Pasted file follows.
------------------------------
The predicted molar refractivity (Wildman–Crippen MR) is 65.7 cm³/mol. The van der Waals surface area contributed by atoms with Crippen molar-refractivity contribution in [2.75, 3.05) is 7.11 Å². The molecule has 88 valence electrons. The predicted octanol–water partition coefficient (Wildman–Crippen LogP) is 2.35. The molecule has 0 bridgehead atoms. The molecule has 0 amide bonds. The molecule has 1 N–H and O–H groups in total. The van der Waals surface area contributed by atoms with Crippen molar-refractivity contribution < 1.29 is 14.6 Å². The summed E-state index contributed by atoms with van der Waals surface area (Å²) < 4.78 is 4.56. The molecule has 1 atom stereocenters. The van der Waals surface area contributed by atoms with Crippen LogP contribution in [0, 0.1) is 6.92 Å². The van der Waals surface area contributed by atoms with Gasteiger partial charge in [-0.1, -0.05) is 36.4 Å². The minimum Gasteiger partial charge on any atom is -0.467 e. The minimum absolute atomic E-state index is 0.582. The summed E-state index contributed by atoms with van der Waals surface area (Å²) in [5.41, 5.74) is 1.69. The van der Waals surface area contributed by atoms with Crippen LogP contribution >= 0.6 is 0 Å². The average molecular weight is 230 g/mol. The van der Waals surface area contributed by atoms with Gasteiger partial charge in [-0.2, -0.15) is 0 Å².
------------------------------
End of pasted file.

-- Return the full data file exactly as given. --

The predicted molar refractivity (Wildman–Crippen MR) is 65.7 cm³/mol. The van der Waals surface area contributed by atoms with Crippen molar-refractivity contribution in [2.75, 3.05) is 7.11 Å². The molecule has 88 valence electrons. The predicted octanol–water partition coefficient (Wildman–Crippen LogP) is 2.35. The molecule has 0 bridgehead atoms. The molecule has 0 amide bonds. The molecule has 1 N–H and O–H groups in total. The van der Waals surface area contributed by atoms with Crippen molar-refractivity contribution < 1.29 is 14.6 Å². The summed E-state index contributed by atoms with van der Waals surface area (Å²) < 4.78 is 4.56. The molecule has 1 atom stereocenters. The van der Waals surface area contributed by atoms with Crippen LogP contribution in [0, 0.1) is 6.92 Å². The van der Waals surface area contributed by atoms with Gasteiger partial charge in [-0.1, -0.05) is 36.4 Å². The minimum Gasteiger partial charge on any atom is -0.467 e. The minimum absolute atomic E-state index is 0.582. The summed E-state index contributed by atoms with van der Waals surface area (Å²) in [5.41, 5.74) is 1.69. The van der Waals surface area contributed by atoms with Crippen LogP contribution >= 0.6 is 0 Å². The average molecular weight is 230 g/mol. The van der Waals surface area contributed by atoms with Gasteiger partial charge in [-0.2, -0.15) is 0 Å².